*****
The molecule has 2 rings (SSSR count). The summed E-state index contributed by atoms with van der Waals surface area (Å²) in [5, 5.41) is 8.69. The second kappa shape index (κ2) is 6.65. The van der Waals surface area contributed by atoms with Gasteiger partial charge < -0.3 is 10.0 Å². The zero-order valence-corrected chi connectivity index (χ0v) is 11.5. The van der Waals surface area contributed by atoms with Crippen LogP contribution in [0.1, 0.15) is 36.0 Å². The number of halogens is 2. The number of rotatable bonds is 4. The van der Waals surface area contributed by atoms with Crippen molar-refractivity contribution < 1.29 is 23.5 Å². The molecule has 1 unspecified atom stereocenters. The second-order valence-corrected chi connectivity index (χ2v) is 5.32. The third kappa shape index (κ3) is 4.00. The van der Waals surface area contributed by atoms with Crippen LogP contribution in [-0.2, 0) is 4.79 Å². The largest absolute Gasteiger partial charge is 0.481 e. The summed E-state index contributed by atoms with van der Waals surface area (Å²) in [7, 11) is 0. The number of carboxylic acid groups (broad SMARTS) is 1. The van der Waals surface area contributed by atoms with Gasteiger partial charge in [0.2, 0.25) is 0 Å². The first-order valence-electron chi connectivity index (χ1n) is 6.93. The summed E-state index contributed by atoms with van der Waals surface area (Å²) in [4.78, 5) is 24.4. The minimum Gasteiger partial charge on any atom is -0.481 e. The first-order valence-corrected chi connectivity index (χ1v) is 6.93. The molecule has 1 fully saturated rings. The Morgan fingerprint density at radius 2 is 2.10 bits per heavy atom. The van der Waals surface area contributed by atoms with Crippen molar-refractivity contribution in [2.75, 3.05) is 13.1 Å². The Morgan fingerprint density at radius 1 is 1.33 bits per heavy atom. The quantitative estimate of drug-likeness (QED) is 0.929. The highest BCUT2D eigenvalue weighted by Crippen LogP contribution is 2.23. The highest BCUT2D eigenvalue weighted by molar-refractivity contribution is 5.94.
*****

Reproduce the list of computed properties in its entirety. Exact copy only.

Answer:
The molecule has 2 rings (SSSR count). The summed E-state index contributed by atoms with van der Waals surface area (Å²) in [5, 5.41) is 8.69. The second kappa shape index (κ2) is 6.65. The van der Waals surface area contributed by atoms with Gasteiger partial charge < -0.3 is 10.0 Å². The zero-order valence-corrected chi connectivity index (χ0v) is 11.5. The van der Waals surface area contributed by atoms with Crippen LogP contribution in [0.1, 0.15) is 36.0 Å². The number of halogens is 2. The number of rotatable bonds is 4. The van der Waals surface area contributed by atoms with Crippen molar-refractivity contribution < 1.29 is 23.5 Å². The molecule has 1 unspecified atom stereocenters. The second-order valence-corrected chi connectivity index (χ2v) is 5.32. The third kappa shape index (κ3) is 4.00. The van der Waals surface area contributed by atoms with Crippen LogP contribution in [-0.2, 0) is 4.79 Å². The largest absolute Gasteiger partial charge is 0.481 e. The summed E-state index contributed by atoms with van der Waals surface area (Å²) in [7, 11) is 0. The number of carboxylic acid groups (broad SMARTS) is 1. The van der Waals surface area contributed by atoms with Gasteiger partial charge in [0.2, 0.25) is 0 Å². The first-order valence-electron chi connectivity index (χ1n) is 6.93. The summed E-state index contributed by atoms with van der Waals surface area (Å²) in [4.78, 5) is 24.4. The minimum Gasteiger partial charge on any atom is -0.481 e. The first-order valence-corrected chi connectivity index (χ1v) is 6.93. The molecule has 1 fully saturated rings. The Morgan fingerprint density at radius 2 is 2.10 bits per heavy atom. The van der Waals surface area contributed by atoms with Crippen molar-refractivity contribution in [2.75, 3.05) is 13.1 Å². The Morgan fingerprint density at radius 1 is 1.33 bits per heavy atom. The quantitative estimate of drug-likeness (QED) is 0.929. The highest BCUT2D eigenvalue weighted by Crippen LogP contribution is 2.23. The highest BCUT2D eigenvalue weighted by molar-refractivity contribution is 5.94.